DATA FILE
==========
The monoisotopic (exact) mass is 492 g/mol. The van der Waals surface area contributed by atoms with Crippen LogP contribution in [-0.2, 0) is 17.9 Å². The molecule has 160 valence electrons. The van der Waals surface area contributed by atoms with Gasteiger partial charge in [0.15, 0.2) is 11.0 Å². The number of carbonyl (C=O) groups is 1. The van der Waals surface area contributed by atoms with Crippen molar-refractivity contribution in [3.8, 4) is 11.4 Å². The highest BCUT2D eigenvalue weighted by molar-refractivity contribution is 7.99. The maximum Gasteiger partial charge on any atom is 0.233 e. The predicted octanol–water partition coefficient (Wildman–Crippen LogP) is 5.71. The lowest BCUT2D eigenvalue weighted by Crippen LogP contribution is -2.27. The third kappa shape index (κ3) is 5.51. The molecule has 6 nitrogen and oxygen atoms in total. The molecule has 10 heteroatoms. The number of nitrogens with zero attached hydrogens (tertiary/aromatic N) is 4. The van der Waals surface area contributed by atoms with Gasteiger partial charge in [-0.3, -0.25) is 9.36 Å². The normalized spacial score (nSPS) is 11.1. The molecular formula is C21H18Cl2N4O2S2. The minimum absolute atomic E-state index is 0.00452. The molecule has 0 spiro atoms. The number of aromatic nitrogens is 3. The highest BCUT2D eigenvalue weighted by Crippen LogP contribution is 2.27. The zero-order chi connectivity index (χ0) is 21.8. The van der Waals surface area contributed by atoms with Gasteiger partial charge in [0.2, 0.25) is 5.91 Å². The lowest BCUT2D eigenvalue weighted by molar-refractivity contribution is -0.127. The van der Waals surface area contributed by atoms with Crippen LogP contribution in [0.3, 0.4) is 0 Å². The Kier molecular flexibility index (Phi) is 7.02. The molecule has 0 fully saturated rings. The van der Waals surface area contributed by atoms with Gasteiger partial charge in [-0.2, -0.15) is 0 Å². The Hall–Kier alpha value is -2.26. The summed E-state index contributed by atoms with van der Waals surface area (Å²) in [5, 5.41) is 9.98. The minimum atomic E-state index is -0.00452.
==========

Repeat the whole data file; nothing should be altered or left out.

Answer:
The monoisotopic (exact) mass is 492 g/mol. The van der Waals surface area contributed by atoms with Crippen LogP contribution in [-0.2, 0) is 17.9 Å². The molecule has 160 valence electrons. The van der Waals surface area contributed by atoms with Gasteiger partial charge in [0.15, 0.2) is 11.0 Å². The number of carbonyl (C=O) groups is 1. The van der Waals surface area contributed by atoms with Crippen molar-refractivity contribution in [3.8, 4) is 11.4 Å². The highest BCUT2D eigenvalue weighted by molar-refractivity contribution is 7.99. The maximum Gasteiger partial charge on any atom is 0.233 e. The predicted octanol–water partition coefficient (Wildman–Crippen LogP) is 5.71. The lowest BCUT2D eigenvalue weighted by Crippen LogP contribution is -2.27. The third kappa shape index (κ3) is 5.51. The molecule has 6 nitrogen and oxygen atoms in total. The molecule has 10 heteroatoms. The number of nitrogens with zero attached hydrogens (tertiary/aromatic N) is 4. The van der Waals surface area contributed by atoms with Gasteiger partial charge in [-0.3, -0.25) is 9.36 Å². The normalized spacial score (nSPS) is 11.1. The molecular formula is C21H18Cl2N4O2S2. The minimum absolute atomic E-state index is 0.00452. The molecule has 0 spiro atoms. The number of aromatic nitrogens is 3. The highest BCUT2D eigenvalue weighted by Crippen LogP contribution is 2.27. The zero-order chi connectivity index (χ0) is 21.8. The van der Waals surface area contributed by atoms with Gasteiger partial charge in [0.2, 0.25) is 5.91 Å². The lowest BCUT2D eigenvalue weighted by molar-refractivity contribution is -0.127. The van der Waals surface area contributed by atoms with Crippen LogP contribution in [0.3, 0.4) is 0 Å². The Kier molecular flexibility index (Phi) is 7.02. The molecule has 0 fully saturated rings. The van der Waals surface area contributed by atoms with Gasteiger partial charge in [-0.2, -0.15) is 0 Å². The Hall–Kier alpha value is -2.26. The summed E-state index contributed by atoms with van der Waals surface area (Å²) in [5, 5.41) is 9.98. The minimum atomic E-state index is -0.00452.